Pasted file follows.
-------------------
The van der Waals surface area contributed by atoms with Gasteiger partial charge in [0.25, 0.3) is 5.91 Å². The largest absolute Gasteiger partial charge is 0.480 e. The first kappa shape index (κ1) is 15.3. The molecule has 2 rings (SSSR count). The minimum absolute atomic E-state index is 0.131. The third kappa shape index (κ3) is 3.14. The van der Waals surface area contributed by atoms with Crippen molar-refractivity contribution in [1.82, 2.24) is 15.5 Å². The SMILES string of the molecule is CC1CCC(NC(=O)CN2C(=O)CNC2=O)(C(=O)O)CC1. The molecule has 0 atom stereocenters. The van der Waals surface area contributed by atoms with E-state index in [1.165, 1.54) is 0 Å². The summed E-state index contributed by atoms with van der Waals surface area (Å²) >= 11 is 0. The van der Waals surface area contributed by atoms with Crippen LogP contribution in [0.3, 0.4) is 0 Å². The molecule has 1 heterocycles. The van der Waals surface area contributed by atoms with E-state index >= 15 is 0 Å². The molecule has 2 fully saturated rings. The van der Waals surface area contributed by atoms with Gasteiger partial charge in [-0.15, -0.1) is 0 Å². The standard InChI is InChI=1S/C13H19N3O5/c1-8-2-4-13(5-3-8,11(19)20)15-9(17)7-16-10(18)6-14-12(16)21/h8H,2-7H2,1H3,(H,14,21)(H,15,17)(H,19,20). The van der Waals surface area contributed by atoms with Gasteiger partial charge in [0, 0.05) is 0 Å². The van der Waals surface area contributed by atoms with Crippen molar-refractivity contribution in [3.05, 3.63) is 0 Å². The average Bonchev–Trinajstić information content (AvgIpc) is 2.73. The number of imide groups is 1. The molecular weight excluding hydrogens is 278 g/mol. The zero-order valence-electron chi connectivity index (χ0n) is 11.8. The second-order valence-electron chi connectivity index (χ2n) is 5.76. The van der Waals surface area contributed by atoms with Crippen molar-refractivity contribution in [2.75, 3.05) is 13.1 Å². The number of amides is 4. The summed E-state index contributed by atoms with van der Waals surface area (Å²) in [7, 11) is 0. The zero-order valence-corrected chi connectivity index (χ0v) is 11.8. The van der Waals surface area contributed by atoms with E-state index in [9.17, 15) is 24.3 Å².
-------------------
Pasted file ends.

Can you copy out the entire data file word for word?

The van der Waals surface area contributed by atoms with Gasteiger partial charge in [0.25, 0.3) is 5.91 Å². The largest absolute Gasteiger partial charge is 0.480 e. The first kappa shape index (κ1) is 15.3. The molecule has 2 rings (SSSR count). The minimum absolute atomic E-state index is 0.131. The third kappa shape index (κ3) is 3.14. The van der Waals surface area contributed by atoms with Crippen molar-refractivity contribution in [1.82, 2.24) is 15.5 Å². The SMILES string of the molecule is CC1CCC(NC(=O)CN2C(=O)CNC2=O)(C(=O)O)CC1. The molecule has 0 atom stereocenters. The van der Waals surface area contributed by atoms with E-state index in [1.165, 1.54) is 0 Å². The summed E-state index contributed by atoms with van der Waals surface area (Å²) >= 11 is 0. The van der Waals surface area contributed by atoms with Crippen LogP contribution in [0.3, 0.4) is 0 Å². The molecule has 1 heterocycles. The van der Waals surface area contributed by atoms with E-state index >= 15 is 0 Å². The molecule has 2 fully saturated rings. The van der Waals surface area contributed by atoms with Gasteiger partial charge in [-0.15, -0.1) is 0 Å². The standard InChI is InChI=1S/C13H19N3O5/c1-8-2-4-13(5-3-8,11(19)20)15-9(17)7-16-10(18)6-14-12(16)21/h8H,2-7H2,1H3,(H,14,21)(H,15,17)(H,19,20). The van der Waals surface area contributed by atoms with Gasteiger partial charge in [0, 0.05) is 0 Å². The van der Waals surface area contributed by atoms with Crippen molar-refractivity contribution in [3.05, 3.63) is 0 Å². The average Bonchev–Trinajstić information content (AvgIpc) is 2.73. The number of imide groups is 1. The molecular weight excluding hydrogens is 278 g/mol. The zero-order valence-electron chi connectivity index (χ0n) is 11.8. The second-order valence-electron chi connectivity index (χ2n) is 5.76. The van der Waals surface area contributed by atoms with Crippen molar-refractivity contribution in [2.75, 3.05) is 13.1 Å². The number of amides is 4. The summed E-state index contributed by atoms with van der Waals surface area (Å²) in [7, 11) is 0. The zero-order valence-corrected chi connectivity index (χ0v) is 11.8. The van der Waals surface area contributed by atoms with E-state index in [9.17, 15) is 24.3 Å².